For those for whom web standards matter, the devil is always in the detail. The content-management system Drupal throws this at us by the bucket load. No doubt other CMSs do the same. Fortunately, Drupal (both 7 and 8) comes up with its own solution to the problem.
A common scenario is to create a list of links to posts — and to include in the list a snippet (or teaser) of each post’s text. This list may be in the form of a grid or just a vertical stack of posts. Each item will typically consist of a title, a publication date and then the all-important snippet of text. Sounds simple enough. There’s an example on the home page of this website.
What if the snippet of text contains some HTML tags? Maybe the author has wrapped a word or two in <bold>bold</bold> or <em>italic</em> tags. And why not? Easy enough to do. Open the tag, write your text, close the tag. Always close the tag; never leave it unclosed. Basic stuff.
Here’s an example, viewed from the editing side of things:
The grid that displays some of the opening text of that post is set to grab only the first 250 characters of the post’s body text. With the post’s title and published date (and a graphic for good measure), here’s what the final result should be:
By coincidence, the 250th character of that particular post lands within mark-up tags for italic text. The red vertical line in the next screenshot shows where that point falls. (Drupal cuts the text off near that 250th character mark, but never mid-word.)
Our snippet of text in the Drupal Views grid is now going to terminate mid-code, leaving a field with a run of mark-up that is missing its closing tag. Despite the author’s care to use even the simplest HTML correctly, the CMS she’s publishing it in is going to mangle things and throw sand in the gears. Unless one does something about it, it’s possible that either the code for that part of the page breaks or the CMS notices something is wrong, attempts to fix it, but renders an even more broken version.
It’s perfectly possible for your CMS’s text-rendering engine to get thoroughly confused and start spitting out erroneous tags, as below, where you can see that a truncated snippet of text ending in italic, marked-up text, has had its closing tag cut off, resulting in <em>italic</em> tags being sprayed throughout the following mark-up. Whoops. HTML validation fails. SEO digestibility possibly falters. Who knows?
So there’s an everyday problem for us folk working with CMSs to manage our publishing of content on the internet. That’s one of the gotchas that Drupal Views can hit us with. We’ve been teaching our authors how to write even the simplest HTML but have apparently left them at the mercy of clunky publishing systems.
Fortunately that wonder of a system Drupal Views, as well as bungling this post teaser-building process, has a built-in fix for it. The hitch here is that it’s not switched on by default. That’s been left for you to do.
Open up the view in question, click on the Body field that is part of that view, open up its Rewrite results panel and there is the option we want. It’s the Field can contain HTML checkbox. It happens to be right under the options that we’ve already played with to get the Body field to be trimmed to a designated maximum length. So check that checkbox and the problem will be solved.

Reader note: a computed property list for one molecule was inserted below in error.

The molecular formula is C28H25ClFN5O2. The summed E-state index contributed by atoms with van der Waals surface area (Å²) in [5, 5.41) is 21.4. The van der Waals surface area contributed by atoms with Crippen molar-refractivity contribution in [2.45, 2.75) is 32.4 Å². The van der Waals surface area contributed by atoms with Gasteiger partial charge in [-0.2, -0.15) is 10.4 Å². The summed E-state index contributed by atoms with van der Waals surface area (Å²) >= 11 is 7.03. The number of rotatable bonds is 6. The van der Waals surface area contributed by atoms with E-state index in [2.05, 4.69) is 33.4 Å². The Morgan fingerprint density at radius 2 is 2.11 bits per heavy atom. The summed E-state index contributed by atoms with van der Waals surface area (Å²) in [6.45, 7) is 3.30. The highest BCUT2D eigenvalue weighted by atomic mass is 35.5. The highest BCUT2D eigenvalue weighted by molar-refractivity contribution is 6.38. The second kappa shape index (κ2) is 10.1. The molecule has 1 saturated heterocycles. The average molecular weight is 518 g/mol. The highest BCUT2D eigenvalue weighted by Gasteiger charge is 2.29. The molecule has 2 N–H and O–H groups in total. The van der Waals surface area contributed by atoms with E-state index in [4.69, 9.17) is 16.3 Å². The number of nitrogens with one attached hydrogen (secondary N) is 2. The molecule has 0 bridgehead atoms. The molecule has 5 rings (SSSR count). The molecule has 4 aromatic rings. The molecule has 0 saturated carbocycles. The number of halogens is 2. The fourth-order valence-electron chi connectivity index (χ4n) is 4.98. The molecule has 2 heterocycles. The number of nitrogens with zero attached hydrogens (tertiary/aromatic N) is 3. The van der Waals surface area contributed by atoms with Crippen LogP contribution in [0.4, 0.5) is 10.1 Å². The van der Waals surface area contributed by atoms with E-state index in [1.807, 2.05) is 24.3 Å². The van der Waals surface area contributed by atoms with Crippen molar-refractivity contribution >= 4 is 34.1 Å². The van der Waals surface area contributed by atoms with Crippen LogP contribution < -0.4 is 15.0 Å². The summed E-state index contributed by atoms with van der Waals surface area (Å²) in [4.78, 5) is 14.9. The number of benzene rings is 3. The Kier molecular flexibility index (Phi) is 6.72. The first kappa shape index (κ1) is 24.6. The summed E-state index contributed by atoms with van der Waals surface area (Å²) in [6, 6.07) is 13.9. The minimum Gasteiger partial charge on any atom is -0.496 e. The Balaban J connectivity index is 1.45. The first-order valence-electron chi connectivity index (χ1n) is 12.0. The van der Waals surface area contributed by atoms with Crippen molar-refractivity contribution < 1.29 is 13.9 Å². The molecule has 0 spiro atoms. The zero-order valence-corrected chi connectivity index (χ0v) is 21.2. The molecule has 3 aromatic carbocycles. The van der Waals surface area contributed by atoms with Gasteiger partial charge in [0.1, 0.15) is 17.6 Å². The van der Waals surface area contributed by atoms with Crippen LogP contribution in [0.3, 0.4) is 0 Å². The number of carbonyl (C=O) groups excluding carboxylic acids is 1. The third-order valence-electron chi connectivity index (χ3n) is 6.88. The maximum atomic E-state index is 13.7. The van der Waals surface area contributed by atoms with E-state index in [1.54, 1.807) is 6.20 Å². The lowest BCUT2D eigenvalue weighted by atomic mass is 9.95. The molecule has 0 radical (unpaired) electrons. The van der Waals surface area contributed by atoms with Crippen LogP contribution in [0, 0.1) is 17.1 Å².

Note the small print right under that option: “if checked, HTML corrector will be run to ensure tags are properly closed after trimming”. Ah! We already have Drupal’s in-built HTML corrector configured for both pages (where this particular view will be displayed) and for the content type being displayed in the view itself, don’t we? Right. But this option forces the corrector to go to work on the content when it is extracted for use by a view. Thus we get cleaned-up mark-up with properly closed tags irrespective of what sort of content-trimming is taking place. Another bow to nerdiness, please! HTML validation is ensured once more.
You might argue that I shouldn’t expose authors to needing to manually apply HTML tags. Why not use a WYSIWYG text-editor? Yes, I could (if there was one that never — ever — mangled content by introducing extraneous mark-up). But even if there was a faultless WYSIWYG editor, authors would still be introducing opening and closing tags. And Drupal Views would still be truncating fields within these tags.
You might also argue that Drupal Views can be configured to strip HTML tags from text fields, whether truncated or not. True, but maybe we really want to display bold or italic text in the view summary.
You might even argue that authors should be prevented from adding — or applying — tags in the first, say, 275 characters of a node’s body. Yes, that’s possible. But what if the view displays summaries of body fields from six or eight different content types? One can’t retro-format that many content types with their existing published nodes.
So why didn’t you factor in this problem before building this view of summaries?! Well, one good answer would be that the view of summaries was only thought of and put in place long after all the content had been published. (That’s web design. It’s dull, dirty and imperfect.) But the main reason it never bothered me was that I knew that Drupal Views could provide that particular fix and I applied it in case it was ever needed.
Drupal Views footnote
For the jaded amongst you — which by default must be those of you who don’t work with Drupal — here’s a close-up of the Drupal Views interface. It is a thing of wonder to behold and is to a Drupaler what a cleaver must be to a butcher, a stethoscope to a doctor or a pair of binoculars to an ornithologist. Field can contain HTML!